Supply Chain Collaboration for 3D Interconnect Applications

3D Interconnect applications are attracting more and more interest from a large number of players in the semiconductor industry. I recently participated in two conferences (IWLPC – International Wafer Level Packaging Conference and IMAPS- International Microelectronics and Packaging Society Conference) on this topic to keep up-to-date on the new activities and developments in the industry and to share our latest advancements achieved with EMC3D consortium.

EMC3D consortium is an international consortium of leading equipment (Applied Materials, EVG, Datacon, WSR), materials (AZ-EM, Dow Chemicals, Enthone, Brewer Science) and technology members (IZM Fraunhofer, LETI, KAIST, Samsung Institute of Technology, Texas A&M), founded in 2006 with the objective of developing robust and manufacturable processes for supporting chip stacking using through-silicon via (TSV) technology.

In the beginning, the main focus of the consortium was to develop robust and cost effective unit processes, and in the past couple of years a significant amount of work was performed to seamlessly integrate all the unit processes required for vertical stacking using TSV technology. Through strong collaboration it was possible to identify early in the developmental stage several of the challenges associated with this technology and develop solutions to address them while at the same time reducing the cost, enabling thus faster transition of this technology from development to production.

The conferences I recently participated in, similar to others in the past couple of years, had a high number of presentations on 3D Interconnect using TSV technology, highlighting the advancements achieved so far as well as what needs to be addressed in order to fully adopt this technology into production. Several questions addressing areas of concerns as well as future trends were raised during the 3D panel discussion from the IMAPS 2010 conference. Professor James Lu from RPI, a strong supporter of TSV technology, moderated a panel of well-known experts in the industry working on this technology. Panelists included: Phil Garrou, Consultant, Microelectronics Consultants of NC; Klaus Hummler, Senior Principal Engineer, Sematech; Urmy Ray, Senior Staff Engineer, Qualcomm; Nicolas Sillon, Group Manager Packaging and Integration, CEA-Leti Minatec; Dorota Temple, Senior Fellow and Program Director, RTI International and myself as the Program Director EMC3D Consortium.

Photo credit: Phil Garrou

The discussion revolved around several key aspects with respect to 3D-TSV stacking evolution including, technical areas that have seen major progress in the past year, key barriers that still exist for TSV adoption, roadmaps, commercial readiness, the role of supply chain in adoption of this technology as well as production timelines for various devices and applications, and last, but not least key business roadblocks for TSV manufacturing hand-off.

Early industry estimations of production starts were delayed because design and test solutions are not yet fully developed although some standardizations in design have been reported. As an intermediary step, Interposer (gathering high interest in the industry these days) is currently used until 3D ICs are fully supported by all supply chain members involved. Additionally, Via processing is well developed and integrated solutions are available.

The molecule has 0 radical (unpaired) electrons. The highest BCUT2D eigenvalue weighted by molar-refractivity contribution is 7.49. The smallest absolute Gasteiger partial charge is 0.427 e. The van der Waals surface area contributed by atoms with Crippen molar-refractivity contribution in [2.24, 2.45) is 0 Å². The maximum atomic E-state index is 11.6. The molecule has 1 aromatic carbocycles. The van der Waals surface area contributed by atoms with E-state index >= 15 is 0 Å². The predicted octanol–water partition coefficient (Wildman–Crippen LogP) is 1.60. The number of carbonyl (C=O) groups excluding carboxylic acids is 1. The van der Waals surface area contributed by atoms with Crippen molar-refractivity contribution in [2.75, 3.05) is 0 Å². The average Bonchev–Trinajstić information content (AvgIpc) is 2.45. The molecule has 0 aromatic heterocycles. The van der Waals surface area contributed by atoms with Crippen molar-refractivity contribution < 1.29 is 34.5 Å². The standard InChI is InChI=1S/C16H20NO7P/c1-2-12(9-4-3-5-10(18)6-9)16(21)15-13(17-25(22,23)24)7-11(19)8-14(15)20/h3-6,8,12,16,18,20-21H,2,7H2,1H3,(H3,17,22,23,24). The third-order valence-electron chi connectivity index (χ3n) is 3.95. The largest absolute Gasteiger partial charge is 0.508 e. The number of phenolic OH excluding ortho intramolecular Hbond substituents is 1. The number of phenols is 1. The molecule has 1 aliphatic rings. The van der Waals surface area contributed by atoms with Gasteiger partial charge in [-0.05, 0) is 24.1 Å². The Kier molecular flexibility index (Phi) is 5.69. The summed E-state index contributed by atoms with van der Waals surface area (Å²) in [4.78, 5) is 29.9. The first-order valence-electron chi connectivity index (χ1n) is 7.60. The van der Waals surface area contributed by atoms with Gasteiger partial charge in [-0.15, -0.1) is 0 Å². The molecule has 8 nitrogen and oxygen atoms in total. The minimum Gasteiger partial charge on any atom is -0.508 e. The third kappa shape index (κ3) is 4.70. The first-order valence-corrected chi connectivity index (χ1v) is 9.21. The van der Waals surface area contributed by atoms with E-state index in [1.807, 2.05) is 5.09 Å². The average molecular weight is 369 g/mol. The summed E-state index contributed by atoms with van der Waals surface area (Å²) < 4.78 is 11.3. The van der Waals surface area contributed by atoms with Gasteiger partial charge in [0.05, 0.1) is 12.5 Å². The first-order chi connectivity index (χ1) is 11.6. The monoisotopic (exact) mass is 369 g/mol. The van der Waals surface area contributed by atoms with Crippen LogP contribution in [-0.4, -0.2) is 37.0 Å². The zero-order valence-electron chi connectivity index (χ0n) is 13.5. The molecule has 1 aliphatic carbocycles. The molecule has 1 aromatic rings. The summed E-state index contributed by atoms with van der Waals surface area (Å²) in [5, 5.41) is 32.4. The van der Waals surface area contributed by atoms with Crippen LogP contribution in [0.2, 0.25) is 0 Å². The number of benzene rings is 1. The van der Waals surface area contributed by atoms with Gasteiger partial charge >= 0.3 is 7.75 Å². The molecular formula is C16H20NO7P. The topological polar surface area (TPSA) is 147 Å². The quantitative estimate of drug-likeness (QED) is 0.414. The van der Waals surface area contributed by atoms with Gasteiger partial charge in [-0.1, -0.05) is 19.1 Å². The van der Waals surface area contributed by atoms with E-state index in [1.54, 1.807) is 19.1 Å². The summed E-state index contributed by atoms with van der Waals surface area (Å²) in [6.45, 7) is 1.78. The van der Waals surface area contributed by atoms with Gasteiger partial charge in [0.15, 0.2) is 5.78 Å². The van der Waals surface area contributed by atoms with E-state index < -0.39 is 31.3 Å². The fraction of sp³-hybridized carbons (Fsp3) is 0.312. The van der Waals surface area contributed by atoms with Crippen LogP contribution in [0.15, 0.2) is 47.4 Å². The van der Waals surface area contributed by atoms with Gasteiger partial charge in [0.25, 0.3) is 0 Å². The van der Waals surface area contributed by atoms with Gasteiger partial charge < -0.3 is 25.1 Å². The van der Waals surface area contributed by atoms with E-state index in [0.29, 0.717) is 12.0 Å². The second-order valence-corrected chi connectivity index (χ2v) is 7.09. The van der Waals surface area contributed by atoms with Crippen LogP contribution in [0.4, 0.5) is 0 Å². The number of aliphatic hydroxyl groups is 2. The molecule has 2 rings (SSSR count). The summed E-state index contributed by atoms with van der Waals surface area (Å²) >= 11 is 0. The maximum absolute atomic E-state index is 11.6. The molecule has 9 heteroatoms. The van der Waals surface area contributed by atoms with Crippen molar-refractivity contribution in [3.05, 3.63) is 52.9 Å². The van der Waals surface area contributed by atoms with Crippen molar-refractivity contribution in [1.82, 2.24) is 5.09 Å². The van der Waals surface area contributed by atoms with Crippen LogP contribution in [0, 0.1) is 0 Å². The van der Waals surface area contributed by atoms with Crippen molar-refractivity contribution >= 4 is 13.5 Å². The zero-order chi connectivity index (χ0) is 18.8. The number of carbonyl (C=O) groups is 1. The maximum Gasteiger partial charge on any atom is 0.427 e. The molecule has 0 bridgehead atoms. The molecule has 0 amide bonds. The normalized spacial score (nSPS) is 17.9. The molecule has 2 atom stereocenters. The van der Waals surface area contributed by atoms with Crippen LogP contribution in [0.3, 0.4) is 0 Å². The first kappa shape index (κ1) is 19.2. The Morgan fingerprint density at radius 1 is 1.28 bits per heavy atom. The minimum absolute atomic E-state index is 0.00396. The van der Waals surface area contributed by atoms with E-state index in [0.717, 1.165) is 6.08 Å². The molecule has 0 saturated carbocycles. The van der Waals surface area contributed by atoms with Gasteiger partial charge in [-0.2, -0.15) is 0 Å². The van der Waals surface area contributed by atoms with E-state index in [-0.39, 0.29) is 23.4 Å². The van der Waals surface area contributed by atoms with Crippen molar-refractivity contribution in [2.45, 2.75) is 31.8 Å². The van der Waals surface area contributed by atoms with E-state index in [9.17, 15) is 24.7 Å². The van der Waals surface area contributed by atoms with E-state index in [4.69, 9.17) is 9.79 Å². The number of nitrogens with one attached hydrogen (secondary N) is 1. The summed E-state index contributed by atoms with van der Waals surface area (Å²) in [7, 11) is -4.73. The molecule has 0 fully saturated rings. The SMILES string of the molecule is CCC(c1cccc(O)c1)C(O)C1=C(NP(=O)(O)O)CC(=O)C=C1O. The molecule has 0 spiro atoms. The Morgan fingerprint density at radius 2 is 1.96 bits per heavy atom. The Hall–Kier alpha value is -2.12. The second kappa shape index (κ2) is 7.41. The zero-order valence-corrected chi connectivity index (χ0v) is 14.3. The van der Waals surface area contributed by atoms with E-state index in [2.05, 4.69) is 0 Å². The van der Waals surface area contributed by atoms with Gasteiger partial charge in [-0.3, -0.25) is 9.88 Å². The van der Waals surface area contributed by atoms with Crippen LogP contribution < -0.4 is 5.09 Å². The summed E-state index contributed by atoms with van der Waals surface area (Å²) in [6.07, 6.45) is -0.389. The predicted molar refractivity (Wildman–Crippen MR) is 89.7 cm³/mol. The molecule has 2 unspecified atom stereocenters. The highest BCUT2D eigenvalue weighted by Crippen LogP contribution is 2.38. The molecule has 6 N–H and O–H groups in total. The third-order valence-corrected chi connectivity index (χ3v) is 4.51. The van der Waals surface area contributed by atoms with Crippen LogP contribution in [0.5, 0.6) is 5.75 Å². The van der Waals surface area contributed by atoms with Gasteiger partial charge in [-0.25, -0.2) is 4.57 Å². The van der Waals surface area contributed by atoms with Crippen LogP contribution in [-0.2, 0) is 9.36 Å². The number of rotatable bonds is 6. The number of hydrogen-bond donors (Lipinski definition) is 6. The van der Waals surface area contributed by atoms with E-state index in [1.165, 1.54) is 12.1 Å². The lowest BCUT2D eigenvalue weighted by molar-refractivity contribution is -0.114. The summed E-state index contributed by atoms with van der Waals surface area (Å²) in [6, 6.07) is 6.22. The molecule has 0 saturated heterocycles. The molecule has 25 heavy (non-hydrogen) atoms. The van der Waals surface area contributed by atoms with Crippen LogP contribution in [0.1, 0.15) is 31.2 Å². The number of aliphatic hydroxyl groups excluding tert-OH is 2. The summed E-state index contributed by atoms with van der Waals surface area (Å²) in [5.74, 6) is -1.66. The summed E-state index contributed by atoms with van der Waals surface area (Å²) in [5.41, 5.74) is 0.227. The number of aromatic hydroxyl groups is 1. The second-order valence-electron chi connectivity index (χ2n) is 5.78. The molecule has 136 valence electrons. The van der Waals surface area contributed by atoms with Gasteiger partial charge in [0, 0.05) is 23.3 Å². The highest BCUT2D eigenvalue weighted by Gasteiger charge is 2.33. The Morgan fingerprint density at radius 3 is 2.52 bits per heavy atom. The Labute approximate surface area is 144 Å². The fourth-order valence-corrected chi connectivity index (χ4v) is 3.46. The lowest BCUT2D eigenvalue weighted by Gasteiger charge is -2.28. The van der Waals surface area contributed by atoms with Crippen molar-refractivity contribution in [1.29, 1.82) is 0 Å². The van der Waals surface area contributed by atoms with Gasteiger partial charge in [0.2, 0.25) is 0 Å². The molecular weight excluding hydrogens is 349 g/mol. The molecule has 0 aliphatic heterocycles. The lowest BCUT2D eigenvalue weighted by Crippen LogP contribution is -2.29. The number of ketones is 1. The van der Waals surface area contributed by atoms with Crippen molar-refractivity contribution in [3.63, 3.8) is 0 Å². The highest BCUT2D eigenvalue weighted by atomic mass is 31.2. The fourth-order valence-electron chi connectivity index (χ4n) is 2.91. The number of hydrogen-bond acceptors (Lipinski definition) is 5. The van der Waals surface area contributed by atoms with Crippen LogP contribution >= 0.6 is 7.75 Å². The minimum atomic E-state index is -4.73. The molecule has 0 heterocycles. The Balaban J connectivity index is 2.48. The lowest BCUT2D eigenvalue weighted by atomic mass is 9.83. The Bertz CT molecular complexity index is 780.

We don't have to go very far to see a great example - the TSV line at Applied's Maydan Technology Center (located in Sunnyvale, CA) and the integration team the company has to support its customers and the industry is a great group of experienced, passionate and hardworking engineers - which I am proud to be a part of.

As Phil Garrou, a well-known and recognized expert in 3D applications and whom I’ve had the pleasure to work with, commented during a recent panel discussion, “the roadmaps of the major players in the industry appear to be in sync, estimating commercialization in the 2011-2012 timeframe.”

We are already seeing CMOS image sensors in production. Xilinx recently announced the use of TSV for FPGA devices and the industry will next experience adoption of TSVs for DRAM, followed by memory/logic integration. According to Ray Urmi, Qualcomm is foreseeing 2012 as the year of commercially available 3D-TSV products; Nokia is also working on 3D technologies, with product introduction  estimated for 2013.

All three chip stacking methods, chip-to-chip (C2C), chip-to-wafer (C2W) and wafer-to-wafer (W2W), will continue to be considered. For memory stacking, since the sizes of the dies are similar and due to cost pressure, W2W will most likely be the stacking approach applied. When it comes to heterogeneous integration, the other two methods (C2C, C2W) are strongly considered, due to known-good-die (KGD) issues and variations in the size of dies that will make W2W less suitable.

The importance of supply chain collaboration has been raised as being very critical to the development and successful implementation of any new technology. Also, converging towards a common roadmap will only help those involved with this technology and the industry to faster perfect this technology and robustness of its applications and be ready for high volume manufacturing production.

Stay tuned for more blog posts on 3D technologies. Send me any questions or suggestions for future posts on 3D Integration.

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